Bursk Wins Award

Jenn Arrow

Dr. Christopher Bursk, an award-winning Language and Literature professor at Bucks, as well as a published writer, has received the 2002 Green Rose Prize in Poetry for his collection, Ovid at Fifteen.

Although winning the annual award from Western Michigan University promises a $1,000 cash prize and publication of the book, “just holding the book in his hands” means the most to Dr. Bursk.

The New Issues Press Poetry Series sponsors the award to honor poets that have previously published one or more books of poetry. Dr. Bursk’s seven published works made him more than qualified for the contest.

Ovid at Fifteen is an honest portrayal exploring the beauty and passion of life. This collection of poetry discovers the flaws of human beings and the contradiction of failure and pleasure.

“Fifteen” expresses the messages of life and death as “wanting to throw yourself off the cliff, plunging into the very heart of color.”

Dr. Bursk praised the cover of his book, calling the creation of Emilie Oswald, an art student from Western Michigan University, “a labor of love.”

Louis McKee, from the American Book Review, claimes that “Bursk’s poems take us inside, into the huge sad city, to meet the general population.”

This relays the personal classroom interactions that inspire Dr. Bursk, in which he feels, “is a privilege to experience daily in his classroom of college students.” Teaching a Bucks literature class focused on Greek and Roman mythology inspired the passion and risky endeavors that were explored in Ovid at Fifteen, which Bursk considered, “a personal application of his own life.”

After thirty-four years of teaching at Bucks, Bursk said that the students fuel his passion for education. He admits to being terrified of the interaction with people and does not feel rewarded when he “loses his students” each semester. However, his connection with students is considered a privilege and a treasure for Bursk.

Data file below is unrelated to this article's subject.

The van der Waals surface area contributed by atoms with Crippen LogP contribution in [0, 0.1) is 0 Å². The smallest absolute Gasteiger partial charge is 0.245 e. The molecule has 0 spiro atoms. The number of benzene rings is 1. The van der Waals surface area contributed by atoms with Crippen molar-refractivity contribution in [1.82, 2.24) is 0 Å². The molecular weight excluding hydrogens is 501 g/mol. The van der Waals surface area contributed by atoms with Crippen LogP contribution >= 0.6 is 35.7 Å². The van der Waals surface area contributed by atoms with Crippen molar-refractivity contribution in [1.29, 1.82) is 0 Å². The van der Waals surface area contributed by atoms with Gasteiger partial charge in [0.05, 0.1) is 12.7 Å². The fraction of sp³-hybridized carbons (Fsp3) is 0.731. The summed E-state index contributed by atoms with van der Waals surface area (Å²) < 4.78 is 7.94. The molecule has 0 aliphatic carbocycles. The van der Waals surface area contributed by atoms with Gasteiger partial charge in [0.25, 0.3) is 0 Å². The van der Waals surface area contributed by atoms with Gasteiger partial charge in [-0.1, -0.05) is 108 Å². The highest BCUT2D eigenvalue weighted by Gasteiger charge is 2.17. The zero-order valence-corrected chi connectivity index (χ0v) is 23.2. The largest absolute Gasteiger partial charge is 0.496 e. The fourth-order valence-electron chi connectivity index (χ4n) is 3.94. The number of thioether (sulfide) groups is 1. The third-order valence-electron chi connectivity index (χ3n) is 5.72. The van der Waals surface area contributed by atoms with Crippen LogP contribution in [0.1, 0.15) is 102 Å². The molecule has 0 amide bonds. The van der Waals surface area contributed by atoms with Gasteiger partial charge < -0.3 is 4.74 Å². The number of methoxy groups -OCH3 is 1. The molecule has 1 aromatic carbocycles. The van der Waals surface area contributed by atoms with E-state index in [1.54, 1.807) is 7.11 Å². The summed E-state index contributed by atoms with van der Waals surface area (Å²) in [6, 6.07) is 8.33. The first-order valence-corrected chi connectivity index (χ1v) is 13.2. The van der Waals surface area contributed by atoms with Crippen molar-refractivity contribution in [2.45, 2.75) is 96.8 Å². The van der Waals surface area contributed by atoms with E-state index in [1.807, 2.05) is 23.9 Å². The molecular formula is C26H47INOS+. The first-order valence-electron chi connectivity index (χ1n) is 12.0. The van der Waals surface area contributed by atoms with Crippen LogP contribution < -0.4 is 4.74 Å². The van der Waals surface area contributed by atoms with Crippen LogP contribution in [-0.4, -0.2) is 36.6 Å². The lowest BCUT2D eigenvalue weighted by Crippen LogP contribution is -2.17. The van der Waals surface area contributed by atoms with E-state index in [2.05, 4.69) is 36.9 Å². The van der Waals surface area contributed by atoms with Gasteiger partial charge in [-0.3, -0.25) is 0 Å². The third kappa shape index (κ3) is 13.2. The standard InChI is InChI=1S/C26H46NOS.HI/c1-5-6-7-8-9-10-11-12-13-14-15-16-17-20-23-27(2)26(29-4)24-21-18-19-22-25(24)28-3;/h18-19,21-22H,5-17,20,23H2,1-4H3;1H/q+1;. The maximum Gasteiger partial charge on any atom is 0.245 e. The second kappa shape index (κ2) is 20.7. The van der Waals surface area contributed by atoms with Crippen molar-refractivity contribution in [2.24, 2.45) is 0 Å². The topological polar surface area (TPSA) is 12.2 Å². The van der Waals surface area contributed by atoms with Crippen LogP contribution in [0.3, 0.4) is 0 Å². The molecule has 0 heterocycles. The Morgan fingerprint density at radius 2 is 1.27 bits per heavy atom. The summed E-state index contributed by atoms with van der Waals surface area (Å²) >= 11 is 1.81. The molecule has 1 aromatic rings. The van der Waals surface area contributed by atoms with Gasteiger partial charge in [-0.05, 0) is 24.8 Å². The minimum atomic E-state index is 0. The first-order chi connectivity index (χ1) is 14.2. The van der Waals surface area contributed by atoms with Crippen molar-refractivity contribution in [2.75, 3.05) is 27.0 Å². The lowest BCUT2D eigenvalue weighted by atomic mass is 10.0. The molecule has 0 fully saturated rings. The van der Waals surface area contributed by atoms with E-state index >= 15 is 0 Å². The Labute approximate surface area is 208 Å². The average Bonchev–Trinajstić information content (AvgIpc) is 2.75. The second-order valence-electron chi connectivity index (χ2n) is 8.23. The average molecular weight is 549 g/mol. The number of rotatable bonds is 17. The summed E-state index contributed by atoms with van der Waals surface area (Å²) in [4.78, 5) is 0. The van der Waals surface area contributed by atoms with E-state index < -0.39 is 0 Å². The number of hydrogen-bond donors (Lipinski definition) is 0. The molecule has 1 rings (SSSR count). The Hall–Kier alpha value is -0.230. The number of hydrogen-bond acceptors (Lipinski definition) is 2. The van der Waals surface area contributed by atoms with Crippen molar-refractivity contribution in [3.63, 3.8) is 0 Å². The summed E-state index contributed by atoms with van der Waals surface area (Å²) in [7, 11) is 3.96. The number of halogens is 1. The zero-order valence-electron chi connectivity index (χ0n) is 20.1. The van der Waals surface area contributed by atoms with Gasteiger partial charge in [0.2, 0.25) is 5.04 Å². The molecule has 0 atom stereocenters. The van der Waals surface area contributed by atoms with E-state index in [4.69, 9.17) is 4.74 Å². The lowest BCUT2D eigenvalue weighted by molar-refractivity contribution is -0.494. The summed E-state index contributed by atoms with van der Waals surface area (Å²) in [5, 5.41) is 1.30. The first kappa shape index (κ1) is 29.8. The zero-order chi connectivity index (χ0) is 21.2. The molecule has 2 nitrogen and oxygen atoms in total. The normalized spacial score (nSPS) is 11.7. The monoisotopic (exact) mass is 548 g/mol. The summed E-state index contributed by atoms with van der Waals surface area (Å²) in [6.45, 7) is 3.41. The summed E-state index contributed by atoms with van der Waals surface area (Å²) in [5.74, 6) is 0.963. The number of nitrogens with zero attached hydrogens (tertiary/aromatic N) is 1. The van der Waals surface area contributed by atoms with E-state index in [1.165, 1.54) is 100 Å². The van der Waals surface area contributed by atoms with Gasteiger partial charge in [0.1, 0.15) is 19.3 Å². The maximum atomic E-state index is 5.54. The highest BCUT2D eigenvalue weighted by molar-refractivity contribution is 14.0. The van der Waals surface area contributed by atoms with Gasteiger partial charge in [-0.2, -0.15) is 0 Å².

Teaching consumed much of Bursk’s time after he received his doctorate in American Literature from Boston University in 1975; however his passion is for writing. This seems hard to believe when viewing the many teaching awards Bursk has received over the years. Being a recipient of Buck’s Lindback Distinguished Teaching Award as well as receiving the national Pennsylvania Professor of the Year honors, are just a few of Bursk’s teaching honors.

Writing is another gift of Bursk, where he received many awards over the years. In addition to his Green Rose Prize in Poetry, he has been given the National Endowment for the Arts fellowship, a Pew Fellowship, and the Chicago Literary Award for Poetry.

Being published in the American Poetry Review, Manhattan Review, and the Beloit Poetry Journal has not made Bursk forget about his volunteer work at the Bucks County Correctional System for the past thirty years. Bursk compared his experience in the correctional facility to the college classroom, “where both worlds collide in a struggle to make sense out of life.” As a counselor and professor, Bursk was able to explore the range of possibilities in the real world, and then transform these experiences into his writings.

At sixty years old, Burst decided that although his students and his experience at the correctional facility were rewarding, he received greatest inspiration from his time at the Bucks County Poetry Workshop. For ten years, Burst taught the Poetry Workshop, where a wide range of occupations would attend the weekly sessions. From doctors to music teachers, each student was committed to writing poetry on their own time. Such commitment and drive inspired Bursk to feel the same about his own poetry. Each member inspired him in their own way, according to Bursk.

The work at the weekly workshop and his volunteer work at the Correctional Facility provoked A Women’s Place, a domestic violence shelter in Bucks County, to honor Bursk with the 2001 Citizen Advocate Award. About three decades ago, the Central Bucks Chamber of Commerce also recognized Bursk as the Humanitarian of the Year.

Dr. Burst presently resides in Langhorne Manor and continues to teach
Literature at Bucks. Throughout the years Bursk has been showered with various awards for teaching, writing, and his community service. Burst says he will keep teaching for inspiration, volunteer for his service to the community, and write to satisfy his passion.